According to the Department of Transportation and the American Public Transportation Association, the number of miles traveled by vehicles in the United States fell by 3.6% in 2008, the number of trips taken on public transit increased by 4.0%. The total estimated number of miles driven in 2008 is 2.922 trillion, down from 3.030 trillion in 2007. This is a reduction of nearly 115 billion miles. The biggest drop was in the rural areas, as driving in these areas dropped by 4.2%, followed by urban areas which dropped by 3.2%. The increase in public transport usage may be attributed to the gradual 14 month decrease in miles driven by U.S. drivers.
Overall, transit ridership reached an overall 52 year high as U.S. residents took 10.7 billion trips on public transportation. In fact, light rail increased the greatest at 8.3% due partly to new and expanded services in Charlotte, North Carolina, and restored services in New Orleans, Louisiana. As for the other mass transit modes, Commuter Rail increased by 4.7%, subway ridership increased by 3.5%, bus ridership increased by 3.9%, and on-demand transit increased by 5.9%. Many of the transportation vehicles have not actually risen with demand, only the Bus services have slowly increased its fleet. As a part of the American Recovery and Reinvestment Act (ARRA), the President has given $8.4 billion to invest in public transit “to move us towards our long term goals of energy security and a better quality of life.”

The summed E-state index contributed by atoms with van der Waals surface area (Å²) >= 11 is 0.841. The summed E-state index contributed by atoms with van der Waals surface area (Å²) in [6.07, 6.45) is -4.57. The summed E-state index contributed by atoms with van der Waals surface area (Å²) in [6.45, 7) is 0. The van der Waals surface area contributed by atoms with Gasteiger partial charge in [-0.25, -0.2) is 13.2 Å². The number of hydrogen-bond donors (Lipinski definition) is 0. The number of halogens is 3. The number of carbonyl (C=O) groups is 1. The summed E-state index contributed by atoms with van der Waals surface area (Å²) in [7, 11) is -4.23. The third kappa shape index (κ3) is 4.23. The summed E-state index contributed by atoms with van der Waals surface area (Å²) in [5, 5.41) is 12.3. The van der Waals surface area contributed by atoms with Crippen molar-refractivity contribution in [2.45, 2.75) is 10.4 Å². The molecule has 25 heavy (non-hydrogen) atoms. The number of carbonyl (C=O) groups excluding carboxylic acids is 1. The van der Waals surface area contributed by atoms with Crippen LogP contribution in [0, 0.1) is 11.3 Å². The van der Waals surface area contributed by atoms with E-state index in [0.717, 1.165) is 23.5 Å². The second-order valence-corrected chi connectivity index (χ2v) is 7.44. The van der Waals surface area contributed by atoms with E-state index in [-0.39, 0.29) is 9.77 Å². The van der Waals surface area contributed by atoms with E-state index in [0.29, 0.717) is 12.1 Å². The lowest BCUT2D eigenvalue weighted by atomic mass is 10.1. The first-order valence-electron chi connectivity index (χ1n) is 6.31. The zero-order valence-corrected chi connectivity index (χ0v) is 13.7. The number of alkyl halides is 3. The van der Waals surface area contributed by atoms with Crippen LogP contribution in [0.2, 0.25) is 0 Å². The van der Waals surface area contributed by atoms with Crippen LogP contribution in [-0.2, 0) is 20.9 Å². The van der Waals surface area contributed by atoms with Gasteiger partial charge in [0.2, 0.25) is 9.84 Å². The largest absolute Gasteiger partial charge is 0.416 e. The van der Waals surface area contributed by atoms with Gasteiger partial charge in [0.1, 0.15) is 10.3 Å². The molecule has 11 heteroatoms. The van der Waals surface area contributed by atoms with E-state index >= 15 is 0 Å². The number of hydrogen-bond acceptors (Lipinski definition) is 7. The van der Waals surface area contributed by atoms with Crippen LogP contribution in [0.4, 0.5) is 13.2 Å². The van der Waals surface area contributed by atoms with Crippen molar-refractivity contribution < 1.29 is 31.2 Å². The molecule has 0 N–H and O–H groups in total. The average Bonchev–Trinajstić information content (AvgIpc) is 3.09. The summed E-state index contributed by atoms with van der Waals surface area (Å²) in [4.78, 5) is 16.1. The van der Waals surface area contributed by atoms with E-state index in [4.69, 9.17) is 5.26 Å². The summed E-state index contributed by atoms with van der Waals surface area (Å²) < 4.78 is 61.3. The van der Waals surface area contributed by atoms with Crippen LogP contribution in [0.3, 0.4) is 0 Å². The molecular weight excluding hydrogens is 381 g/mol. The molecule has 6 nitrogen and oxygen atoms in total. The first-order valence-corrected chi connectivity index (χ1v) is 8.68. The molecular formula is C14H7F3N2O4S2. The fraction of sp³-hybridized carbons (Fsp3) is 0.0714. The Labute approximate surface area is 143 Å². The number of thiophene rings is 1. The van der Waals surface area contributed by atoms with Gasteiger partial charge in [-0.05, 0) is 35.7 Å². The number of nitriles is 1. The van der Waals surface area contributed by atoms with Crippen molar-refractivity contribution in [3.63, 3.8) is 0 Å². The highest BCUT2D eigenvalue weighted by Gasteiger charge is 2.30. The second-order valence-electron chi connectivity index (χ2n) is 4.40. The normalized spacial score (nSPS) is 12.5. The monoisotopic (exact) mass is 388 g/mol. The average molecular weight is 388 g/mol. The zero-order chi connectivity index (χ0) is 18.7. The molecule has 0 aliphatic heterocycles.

The Effects of Gas Price Changes
Published Tuesday, November 25th, 2008
The daily average price of a gallon of gasoline has declined to just under $2 after a sustained period of record high prices. The effect of previously high prices has been reductions in driving, increases in the use of mass transit, and purchases of more fuel-efficient vehicles, which have all been steps to improving energy independence. According to the Department of Transportation, ‘vehicle miles driven‘ (VMD) fell for the 11th month in a row, 4.4% in September alone. The Department of Energy also stated that we consumed 5.5% less gasoline than last year. Yet, the drop in VMD and gasoline consumed has created a gas tax revenue shortfall of $3 Billion in 2008, which means less money for transportation infrasturcture.
The effect of recently lower gas prices is yet to be seen, but the continued economic growth of India, China, and other developing countries around the world, in addition to OPEC and non-OPEC reactions to this price decline, is expected to eventually bring the price of oil back up.
U.S. Department of Energy: Fuel Economy - http://www.fueleconomy.gov/
The Energy Information Administration (EIA), created by Congress in 1977, is a statistical agency of the U.S. Department of Energy. Our mission is to provide policy-neutral data, forecasts, and analyses to promote sound policy making, efficient markets, and public understanding regarding energy and its Only about 15% of the energy from the fuel you put in your tank gets used to move your car down the road or run useful accessories, such as air conditioning. The rest of the energy is lost to engine and driveline inefficiencies and idling. Therefore, the potential to improve fuel efficiency with advanced technologies is enormous.
Fuel Economy: Gas Mileage Guide - http://www.fueleconomy.gov/feg/FEG2000.htm
The U.S. Environmental Protection Agency (EPA) and U.S. Department of Energy (DOE) produce the Fuel Economy Guide to help car buyers choose the most fuel-efficient vehicle that meets their needs.